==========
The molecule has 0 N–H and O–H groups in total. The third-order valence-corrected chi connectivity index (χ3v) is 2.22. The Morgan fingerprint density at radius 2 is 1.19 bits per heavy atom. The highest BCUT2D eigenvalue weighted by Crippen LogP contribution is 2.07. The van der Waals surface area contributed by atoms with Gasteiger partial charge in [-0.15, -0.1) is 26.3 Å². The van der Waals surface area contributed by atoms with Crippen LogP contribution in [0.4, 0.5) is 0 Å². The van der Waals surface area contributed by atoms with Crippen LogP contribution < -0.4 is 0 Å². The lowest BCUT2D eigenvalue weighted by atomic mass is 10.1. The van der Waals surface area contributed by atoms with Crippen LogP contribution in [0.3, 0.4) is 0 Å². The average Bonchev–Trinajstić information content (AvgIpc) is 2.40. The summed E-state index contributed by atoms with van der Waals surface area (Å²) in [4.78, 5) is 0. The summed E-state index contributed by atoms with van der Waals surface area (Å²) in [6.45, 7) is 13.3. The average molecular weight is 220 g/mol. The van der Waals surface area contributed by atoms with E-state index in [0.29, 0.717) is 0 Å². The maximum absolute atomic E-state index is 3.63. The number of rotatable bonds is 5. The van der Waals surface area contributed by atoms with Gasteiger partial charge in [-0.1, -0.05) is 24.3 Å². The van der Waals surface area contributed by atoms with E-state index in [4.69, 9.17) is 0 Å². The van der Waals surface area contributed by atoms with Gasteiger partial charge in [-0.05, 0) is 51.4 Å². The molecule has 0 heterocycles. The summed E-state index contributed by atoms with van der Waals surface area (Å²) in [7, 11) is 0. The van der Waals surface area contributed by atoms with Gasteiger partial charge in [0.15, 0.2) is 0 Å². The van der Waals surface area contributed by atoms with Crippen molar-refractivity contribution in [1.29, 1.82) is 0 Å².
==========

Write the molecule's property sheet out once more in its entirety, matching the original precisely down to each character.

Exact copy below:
The molecule has 0 N–H and O–H groups in total. The third-order valence-corrected chi connectivity index (χ3v) is 2.22. The Morgan fingerprint density at radius 2 is 1.19 bits per heavy atom. The highest BCUT2D eigenvalue weighted by Crippen LogP contribution is 2.07. The van der Waals surface area contributed by atoms with Gasteiger partial charge in [-0.15, -0.1) is 26.3 Å². The van der Waals surface area contributed by atoms with Crippen LogP contribution in [0.4, 0.5) is 0 Å². The van der Waals surface area contributed by atoms with Crippen LogP contribution < -0.4 is 0 Å². The lowest BCUT2D eigenvalue weighted by atomic mass is 10.1. The van der Waals surface area contributed by atoms with Crippen LogP contribution in [0.3, 0.4) is 0 Å². The average Bonchev–Trinajstić information content (AvgIpc) is 2.40. The summed E-state index contributed by atoms with van der Waals surface area (Å²) in [4.78, 5) is 0. The summed E-state index contributed by atoms with van der Waals surface area (Å²) in [6.45, 7) is 13.3. The average molecular weight is 220 g/mol. The van der Waals surface area contributed by atoms with E-state index in [0.29, 0.717) is 0 Å². The maximum absolute atomic E-state index is 3.63. The number of rotatable bonds is 5. The van der Waals surface area contributed by atoms with Gasteiger partial charge in [-0.1, -0.05) is 24.3 Å². The van der Waals surface area contributed by atoms with E-state index in [4.69, 9.17) is 0 Å². The van der Waals surface area contributed by atoms with Gasteiger partial charge in [-0.05, 0) is 51.4 Å². The molecule has 0 heterocycles. The summed E-state index contributed by atoms with van der Waals surface area (Å²) in [7, 11) is 0. The van der Waals surface area contributed by atoms with Gasteiger partial charge in [0.15, 0.2) is 0 Å². The van der Waals surface area contributed by atoms with Crippen molar-refractivity contribution in [1.29, 1.82) is 0 Å².